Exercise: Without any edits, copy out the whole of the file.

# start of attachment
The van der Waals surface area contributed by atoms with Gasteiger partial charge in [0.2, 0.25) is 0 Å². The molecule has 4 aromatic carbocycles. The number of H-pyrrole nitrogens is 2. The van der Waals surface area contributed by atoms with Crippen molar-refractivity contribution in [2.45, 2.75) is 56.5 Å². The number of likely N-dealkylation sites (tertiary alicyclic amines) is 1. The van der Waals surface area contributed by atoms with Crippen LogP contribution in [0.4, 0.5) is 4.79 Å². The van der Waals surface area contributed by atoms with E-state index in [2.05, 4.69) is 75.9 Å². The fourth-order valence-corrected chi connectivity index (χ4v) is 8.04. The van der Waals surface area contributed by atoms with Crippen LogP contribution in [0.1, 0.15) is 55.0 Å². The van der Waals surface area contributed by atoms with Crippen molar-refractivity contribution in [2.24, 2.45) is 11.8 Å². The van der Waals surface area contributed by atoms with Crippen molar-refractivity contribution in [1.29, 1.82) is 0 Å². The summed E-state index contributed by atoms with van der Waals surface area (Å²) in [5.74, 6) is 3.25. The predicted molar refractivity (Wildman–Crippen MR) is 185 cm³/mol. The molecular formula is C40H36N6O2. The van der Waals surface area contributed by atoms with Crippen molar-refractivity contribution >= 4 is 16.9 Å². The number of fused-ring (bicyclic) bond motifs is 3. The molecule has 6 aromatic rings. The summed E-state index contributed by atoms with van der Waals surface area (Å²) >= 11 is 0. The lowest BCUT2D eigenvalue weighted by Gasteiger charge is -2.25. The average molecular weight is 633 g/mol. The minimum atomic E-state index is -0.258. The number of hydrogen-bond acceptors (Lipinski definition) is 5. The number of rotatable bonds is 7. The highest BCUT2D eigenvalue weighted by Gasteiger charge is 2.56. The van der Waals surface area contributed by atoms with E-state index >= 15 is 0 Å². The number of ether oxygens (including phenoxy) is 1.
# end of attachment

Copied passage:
The van der Waals surface area contributed by atoms with Gasteiger partial charge in [0.2, 0.25) is 0 Å². The molecule has 4 aromatic carbocycles. The number of H-pyrrole nitrogens is 2. The van der Waals surface area contributed by atoms with Crippen molar-refractivity contribution in [2.45, 2.75) is 56.5 Å². The number of likely N-dealkylation sites (tertiary alicyclic amines) is 1. The van der Waals surface area contributed by atoms with Crippen LogP contribution in [0.4, 0.5) is 4.79 Å². The van der Waals surface area contributed by atoms with E-state index in [2.05, 4.69) is 75.9 Å². The fourth-order valence-corrected chi connectivity index (χ4v) is 8.04. The van der Waals surface area contributed by atoms with Crippen LogP contribution in [0.1, 0.15) is 55.0 Å². The van der Waals surface area contributed by atoms with Crippen molar-refractivity contribution in [2.24, 2.45) is 11.8 Å². The van der Waals surface area contributed by atoms with Crippen molar-refractivity contribution in [1.29, 1.82) is 0 Å². The summed E-state index contributed by atoms with van der Waals surface area (Å²) in [5.74, 6) is 3.25. The predicted molar refractivity (Wildman–Crippen MR) is 185 cm³/mol. The molecular formula is C40H36N6O2. The van der Waals surface area contributed by atoms with Crippen molar-refractivity contribution >= 4 is 16.9 Å². The number of fused-ring (bicyclic) bond motifs is 3. The molecule has 6 aromatic rings. The summed E-state index contributed by atoms with van der Waals surface area (Å²) >= 11 is 0. The lowest BCUT2D eigenvalue weighted by Gasteiger charge is -2.25. The average molecular weight is 633 g/mol. The minimum atomic E-state index is -0.258. The number of hydrogen-bond acceptors (Lipinski definition) is 5. The number of rotatable bonds is 7. The highest BCUT2D eigenvalue weighted by Gasteiger charge is 2.56. The van der Waals surface area contributed by atoms with E-state index >= 15 is 0 Å². The number of ether oxygens (including phenoxy) is 1.